A third picture showed Englert's "reconstruction" of the position of the shooter. The photo, take from outside the car, showed a man standing near the right rear quarter panel of the Stealth. That man was Detective Steven Eguchi, one of the detectives investigating the case. Eguchi is a short man, under six feet tall, slight build, with black-brown hair. Blake is a short man, under six feet tall, slight build, and, at the time of the murder, had black-brown hair.
Englert also showed variations of these pictures, some with red lines drawn indicating the path of the bullets.
This was Englert's evidence. He claimed that he had determined the trajectory of the bullets and Bakley's position by examining the blood patterns on the console and in the rest of the car. He told the jury that the gun was fired twice in rapid succession, explaining that the "trajectory" was right to left (from the gun to the victim, that is), and down to up. (Guns have a "kick," and a rapidly-fired second shot would have pushed the shooter slightly backward and his arm slightly upward.)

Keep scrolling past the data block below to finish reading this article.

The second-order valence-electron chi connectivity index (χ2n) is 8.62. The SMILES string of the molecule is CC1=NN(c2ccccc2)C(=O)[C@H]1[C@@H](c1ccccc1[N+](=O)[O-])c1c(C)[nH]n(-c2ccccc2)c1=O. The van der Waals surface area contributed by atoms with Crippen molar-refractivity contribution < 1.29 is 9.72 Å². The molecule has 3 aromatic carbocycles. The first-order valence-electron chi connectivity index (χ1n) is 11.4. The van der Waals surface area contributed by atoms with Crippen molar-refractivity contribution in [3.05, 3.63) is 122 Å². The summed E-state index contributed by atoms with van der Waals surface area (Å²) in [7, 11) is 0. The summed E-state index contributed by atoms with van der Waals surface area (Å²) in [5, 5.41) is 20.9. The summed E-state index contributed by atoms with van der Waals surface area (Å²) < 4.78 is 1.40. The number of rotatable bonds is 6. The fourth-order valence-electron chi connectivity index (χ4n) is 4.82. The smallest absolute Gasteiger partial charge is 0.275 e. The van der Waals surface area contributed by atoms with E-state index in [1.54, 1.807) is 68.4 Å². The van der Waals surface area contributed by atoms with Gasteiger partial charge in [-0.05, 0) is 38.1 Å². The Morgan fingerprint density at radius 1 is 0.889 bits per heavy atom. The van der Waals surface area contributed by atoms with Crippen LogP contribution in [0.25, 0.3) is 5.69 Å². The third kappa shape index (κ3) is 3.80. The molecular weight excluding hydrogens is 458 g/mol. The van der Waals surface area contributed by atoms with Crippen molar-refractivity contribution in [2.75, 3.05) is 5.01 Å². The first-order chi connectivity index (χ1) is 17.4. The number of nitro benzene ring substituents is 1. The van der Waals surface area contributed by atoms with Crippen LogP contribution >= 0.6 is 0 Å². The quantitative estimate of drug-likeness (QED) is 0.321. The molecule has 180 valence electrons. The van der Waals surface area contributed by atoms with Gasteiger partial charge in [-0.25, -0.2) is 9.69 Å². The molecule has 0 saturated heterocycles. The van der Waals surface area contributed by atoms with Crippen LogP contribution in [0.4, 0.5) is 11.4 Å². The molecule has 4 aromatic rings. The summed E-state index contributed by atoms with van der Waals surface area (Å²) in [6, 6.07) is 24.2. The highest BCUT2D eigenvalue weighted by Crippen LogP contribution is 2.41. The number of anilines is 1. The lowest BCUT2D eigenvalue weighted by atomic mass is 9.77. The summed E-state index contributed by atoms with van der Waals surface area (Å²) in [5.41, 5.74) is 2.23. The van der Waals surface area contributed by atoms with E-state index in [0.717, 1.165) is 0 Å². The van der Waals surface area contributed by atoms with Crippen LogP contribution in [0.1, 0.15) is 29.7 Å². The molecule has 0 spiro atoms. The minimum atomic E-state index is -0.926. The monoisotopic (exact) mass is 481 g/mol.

He further testified that Bakley's head was cocked back and her right shoulder raised. The passenger seat was moved all the way back.
"Bullets do not move people," Englert explained, turning the courtroom into a classroom. A body, he said, will absorb the energy from the bullet and collapse forward, not fall to the left. He told anecdotes about experiments he witnessed. He told accounts of people who were shot and never realized it. Only in the movies, he said, do people move when hit by bullets.
The point Englert appeared to be making was that he had determined from the bloodstains on the console that Bakley tried to get out of the way by ducking toward the console before being shot.